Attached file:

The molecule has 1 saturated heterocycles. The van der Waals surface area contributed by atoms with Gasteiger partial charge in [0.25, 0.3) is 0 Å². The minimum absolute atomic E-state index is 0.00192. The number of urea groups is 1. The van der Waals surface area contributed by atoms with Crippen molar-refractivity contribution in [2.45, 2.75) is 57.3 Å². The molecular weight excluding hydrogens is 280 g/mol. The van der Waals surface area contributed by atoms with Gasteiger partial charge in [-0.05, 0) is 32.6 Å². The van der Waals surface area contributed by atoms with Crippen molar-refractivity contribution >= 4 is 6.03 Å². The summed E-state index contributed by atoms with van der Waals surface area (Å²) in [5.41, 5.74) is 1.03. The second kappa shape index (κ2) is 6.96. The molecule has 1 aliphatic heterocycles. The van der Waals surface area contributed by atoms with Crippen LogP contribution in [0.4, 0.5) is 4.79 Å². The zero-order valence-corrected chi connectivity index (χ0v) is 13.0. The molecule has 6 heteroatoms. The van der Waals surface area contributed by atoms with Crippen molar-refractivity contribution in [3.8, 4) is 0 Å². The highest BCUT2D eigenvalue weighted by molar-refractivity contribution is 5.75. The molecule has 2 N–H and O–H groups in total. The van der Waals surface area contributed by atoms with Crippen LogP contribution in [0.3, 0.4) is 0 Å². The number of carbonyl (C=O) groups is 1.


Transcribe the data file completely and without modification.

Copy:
The molecule has 1 saturated heterocycles. The van der Waals surface area contributed by atoms with Gasteiger partial charge in [0.25, 0.3) is 0 Å². The minimum absolute atomic E-state index is 0.00192. The number of urea groups is 1. The van der Waals surface area contributed by atoms with Crippen molar-refractivity contribution in [2.45, 2.75) is 57.3 Å². The molecular weight excluding hydrogens is 280 g/mol. The van der Waals surface area contributed by atoms with Gasteiger partial charge in [-0.05, 0) is 32.6 Å². The van der Waals surface area contributed by atoms with Crippen molar-refractivity contribution >= 4 is 6.03 Å². The summed E-state index contributed by atoms with van der Waals surface area (Å²) in [5.41, 5.74) is 1.03. The second kappa shape index (κ2) is 6.96. The molecule has 1 aliphatic heterocycles. The van der Waals surface area contributed by atoms with Crippen LogP contribution in [0.4, 0.5) is 4.79 Å². The zero-order valence-corrected chi connectivity index (χ0v) is 13.0. The molecule has 6 heteroatoms. The van der Waals surface area contributed by atoms with Crippen molar-refractivity contribution in [3.8, 4) is 0 Å². The highest BCUT2D eigenvalue weighted by molar-refractivity contribution is 5.75. The molecule has 2 N–H and O–H groups in total. The van der Waals surface area contributed by atoms with Crippen LogP contribution in [0.3, 0.4) is 0 Å². The number of carbonyl (C=O) groups is 1.